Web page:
Contributed by Jennifer Cates

Photography by Kristin Howard

Bottlebrush Tree

Callistemon rigidus, otherwise known as the Bottlebrush Tree, is a visually appealing, flowering tree used frequently in Texas landscapes for ornamental interest. It grows between 10 and 12 feet tall and 8 feet wide with small silvery green colored evergreen leaves and vibrant red bottlebrush shaped flowers that appear in the late winter to early summer. The Bottlebrush Tree requires full sun, is drought tolerant, is suitable for xeriscaping, and is hardy mostly in South Texas throughout zones 8 to11, or from central Texas to the Gulf of Mexico.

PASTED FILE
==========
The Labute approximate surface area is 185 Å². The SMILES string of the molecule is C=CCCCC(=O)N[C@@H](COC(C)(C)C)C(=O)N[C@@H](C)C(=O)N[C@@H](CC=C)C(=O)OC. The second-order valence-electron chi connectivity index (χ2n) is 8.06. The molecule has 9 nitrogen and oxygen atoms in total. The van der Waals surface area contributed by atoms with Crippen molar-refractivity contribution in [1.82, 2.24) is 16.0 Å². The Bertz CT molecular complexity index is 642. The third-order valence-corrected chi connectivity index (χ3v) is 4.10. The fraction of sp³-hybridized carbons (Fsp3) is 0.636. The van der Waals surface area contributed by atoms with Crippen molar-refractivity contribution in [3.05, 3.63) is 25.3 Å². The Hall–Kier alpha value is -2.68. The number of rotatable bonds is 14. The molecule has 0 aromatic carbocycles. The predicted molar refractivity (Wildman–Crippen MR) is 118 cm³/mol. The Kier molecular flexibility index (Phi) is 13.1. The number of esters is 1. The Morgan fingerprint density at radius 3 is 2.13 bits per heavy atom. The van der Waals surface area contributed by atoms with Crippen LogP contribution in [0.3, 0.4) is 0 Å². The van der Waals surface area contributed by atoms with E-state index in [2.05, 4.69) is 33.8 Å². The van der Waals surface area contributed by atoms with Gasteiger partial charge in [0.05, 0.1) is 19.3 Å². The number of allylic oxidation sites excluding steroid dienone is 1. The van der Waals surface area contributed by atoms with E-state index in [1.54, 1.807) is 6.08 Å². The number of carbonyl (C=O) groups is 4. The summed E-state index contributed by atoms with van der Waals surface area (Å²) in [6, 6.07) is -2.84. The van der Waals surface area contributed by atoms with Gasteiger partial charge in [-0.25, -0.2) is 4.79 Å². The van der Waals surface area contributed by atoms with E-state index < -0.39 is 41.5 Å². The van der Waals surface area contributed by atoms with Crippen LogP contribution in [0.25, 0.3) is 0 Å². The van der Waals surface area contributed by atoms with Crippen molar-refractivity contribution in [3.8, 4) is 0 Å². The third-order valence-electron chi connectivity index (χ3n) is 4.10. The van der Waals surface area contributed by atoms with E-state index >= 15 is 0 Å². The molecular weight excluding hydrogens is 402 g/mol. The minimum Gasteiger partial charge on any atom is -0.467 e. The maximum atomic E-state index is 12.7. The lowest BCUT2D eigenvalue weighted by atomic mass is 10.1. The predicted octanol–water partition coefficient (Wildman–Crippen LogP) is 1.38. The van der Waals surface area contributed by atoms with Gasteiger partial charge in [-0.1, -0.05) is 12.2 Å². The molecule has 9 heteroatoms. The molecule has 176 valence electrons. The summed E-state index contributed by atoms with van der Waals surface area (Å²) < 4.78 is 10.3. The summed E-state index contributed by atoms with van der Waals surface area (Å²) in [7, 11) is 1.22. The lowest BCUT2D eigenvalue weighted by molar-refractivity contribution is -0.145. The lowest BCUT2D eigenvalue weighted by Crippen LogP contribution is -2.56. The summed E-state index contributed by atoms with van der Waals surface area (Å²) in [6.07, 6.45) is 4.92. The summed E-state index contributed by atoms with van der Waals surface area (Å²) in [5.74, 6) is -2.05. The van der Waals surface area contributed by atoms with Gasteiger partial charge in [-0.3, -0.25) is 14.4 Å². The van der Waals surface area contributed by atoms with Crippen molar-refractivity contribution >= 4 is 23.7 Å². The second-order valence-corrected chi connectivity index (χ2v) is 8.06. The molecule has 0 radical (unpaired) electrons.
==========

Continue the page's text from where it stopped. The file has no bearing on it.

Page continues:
Using the Bottlebrush Tree as a canopy ornamental tree requires maintenance, and should be pruned lightly into the new wood after it is no longer flowering. I recommend pairing this canopy ornamental with lower levels of Texas Sage, Esperanza, and ornamental grasses for a contrast in flowering colors and textures. Some similar varieties  include ‘Red Cascade’ and ‘Scarlet Torch’.

Other Commonly Used Bottlebrush:

Weeping Bottlebrush (Callistemon viminalis) is a 15 to 30 foot tree with a cold hardiness of zones 9-11. As its name may hint, the foliage falls in weeping tendrils on a wide canopy creating a unique look.

Weeping Bottlebrush

Contribution by Katherine Beckett, ASLA